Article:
Understanding & Controlling Labor Costs in Healthcare
Between 2019 and 2022, hospital labor costs in the U.S. have skyrocketed. Labor expenses are up 37%, spending on contract labor jumped from 2% to 11%, and labor cost increases are responsible for 35% of the overall growth in hospital costs1.
Despite ever-increasing spending on labor, hospitals are still struggling to stay staffed, and clinicians are still burning out. Now more than ever, healthcare leaders are charged with the delicate balancing act of recruiting and retaining qualified providers to deliver outstanding quality care while optimizing labor costs.
In this post, we explore what’s driving rising labor cost trends and how healthcare leaders can leverage technology to improve financial performance without compromising care.
The Key Drivers of Labor Costs in Healthcare
Hospitals and health systems are paying $24 billion more per year for clinical labor than they did before the COVID-19 pandemic. Dwindling financial and human resources were already concerns before the pandemic, but the past two and a half years have turned these burgeoning issues into full-blown crises. Primary causes include:
Widespread reliance on contract work
Use of agency and temporary labor is up 132% for full-time and 131% for part-time healthcare workers—racking up a hefty price. For example, median hourly wages increased by 106% for contract nurses since 2019 (compared to just 11% increase for staff nurses in the same time span). In fact, contract work has been identified by several healthcare organizations and professional analyses as the number one cause of unsustainable increases in labor costs.
High turnover rates
Hiring clinicians is hard enough and retaining them has become exponentially more challenging as the pandemic drags on and resilience wavers. A recent survey found annual turnover among ED, ICU, and nursing staff has increased from 18% to 30%. Anytime hospitals see an uptick in turnover, they also experience a correlated rise in expenses as they hurry to fill scheduling holes, provide overtime bonuses to existing staff (note: the AHA found a 52% increase in overtime hours compared with a pre-pandemic baseline), and onboard new clinicians. Hospitals are competing to hire from a dwindling pool of qualified, active medical professionals—resulting in paying more money for fewer individuals.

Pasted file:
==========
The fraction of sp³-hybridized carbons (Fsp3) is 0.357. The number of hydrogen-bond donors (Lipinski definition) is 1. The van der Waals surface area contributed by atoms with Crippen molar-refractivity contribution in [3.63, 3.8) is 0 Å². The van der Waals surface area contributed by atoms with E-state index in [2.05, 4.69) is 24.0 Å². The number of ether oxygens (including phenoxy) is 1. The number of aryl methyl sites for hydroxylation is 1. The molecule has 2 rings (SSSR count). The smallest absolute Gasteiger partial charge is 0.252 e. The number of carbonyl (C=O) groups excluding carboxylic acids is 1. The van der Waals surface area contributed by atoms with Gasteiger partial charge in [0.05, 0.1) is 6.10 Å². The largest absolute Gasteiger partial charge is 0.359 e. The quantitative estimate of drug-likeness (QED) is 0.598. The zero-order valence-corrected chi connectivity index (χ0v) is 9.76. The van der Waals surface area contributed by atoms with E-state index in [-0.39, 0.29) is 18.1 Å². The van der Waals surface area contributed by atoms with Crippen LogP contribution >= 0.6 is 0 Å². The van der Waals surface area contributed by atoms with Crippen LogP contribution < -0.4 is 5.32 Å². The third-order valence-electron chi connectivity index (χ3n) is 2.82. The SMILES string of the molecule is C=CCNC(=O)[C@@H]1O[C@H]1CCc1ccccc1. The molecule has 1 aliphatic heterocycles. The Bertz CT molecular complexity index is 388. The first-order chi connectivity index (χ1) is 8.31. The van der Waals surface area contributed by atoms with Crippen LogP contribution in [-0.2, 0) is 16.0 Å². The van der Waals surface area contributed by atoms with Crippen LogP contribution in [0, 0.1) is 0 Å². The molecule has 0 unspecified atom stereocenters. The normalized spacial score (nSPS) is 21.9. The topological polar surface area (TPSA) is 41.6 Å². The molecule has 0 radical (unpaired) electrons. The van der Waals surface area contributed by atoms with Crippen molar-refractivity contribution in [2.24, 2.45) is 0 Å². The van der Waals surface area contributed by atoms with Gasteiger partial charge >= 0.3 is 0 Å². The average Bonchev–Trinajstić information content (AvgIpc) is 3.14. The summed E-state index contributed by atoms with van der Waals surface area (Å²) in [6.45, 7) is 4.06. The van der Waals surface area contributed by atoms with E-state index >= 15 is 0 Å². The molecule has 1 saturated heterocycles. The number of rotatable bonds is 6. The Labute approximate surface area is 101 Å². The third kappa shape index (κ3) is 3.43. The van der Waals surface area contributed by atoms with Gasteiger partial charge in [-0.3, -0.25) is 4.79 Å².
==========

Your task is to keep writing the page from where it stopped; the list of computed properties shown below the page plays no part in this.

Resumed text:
Record-breaking care trends
The pandemic ushered in record-breaking trends in patient care, with brutal increases in coronavirus hospitalizations, devastating drops in elective procedures, and dangerous avoidance of hospitals even for emergent care. These trends had vast impacts on hospital environments, financial stability, staff burnout, and cost of everything from supplies to utilities to personnel.
Potential Impacts of Unrestrained Healthcare Labor Costs
Though hospital leaders and industry experts expect labor costs to stay high, they also fear what may happen if they continue to rise unchecked. Some healthcare groups are even calling for investigation into contract labor firms whose hourly billing rates have risen 213% since the start of the pandemic.
Ongoing blows to hospital staffing budgets in the form of COVID surges and high employee turnover have—in part—caused hospitals to operate with uncomfortably thin or negative margins for significant portions of the past few years. Facilities can only function in the red for so long before it has ripple effects. Some impacts of dwindling hospital margins include:
- Inability to update important equipment and technologies
- Little to no capacity for innovation or growth
- Toxic organizational culture
- Dissatisfied, exhausted workforce
- Compromised patient outcomes
- Loss of community loyalty
- Difficulty contracting with payers
- Increase in price of care
- Closure of departments
- Shut down of entire facilities
- Rise in number of underserved locations and populations
The future of patient care is dependent on having people to deliver and manage it. So, how do healthcare leaders strike the tricky balance between paying staff fairly, serving patients well, and ensuring a sustainable future for the organization?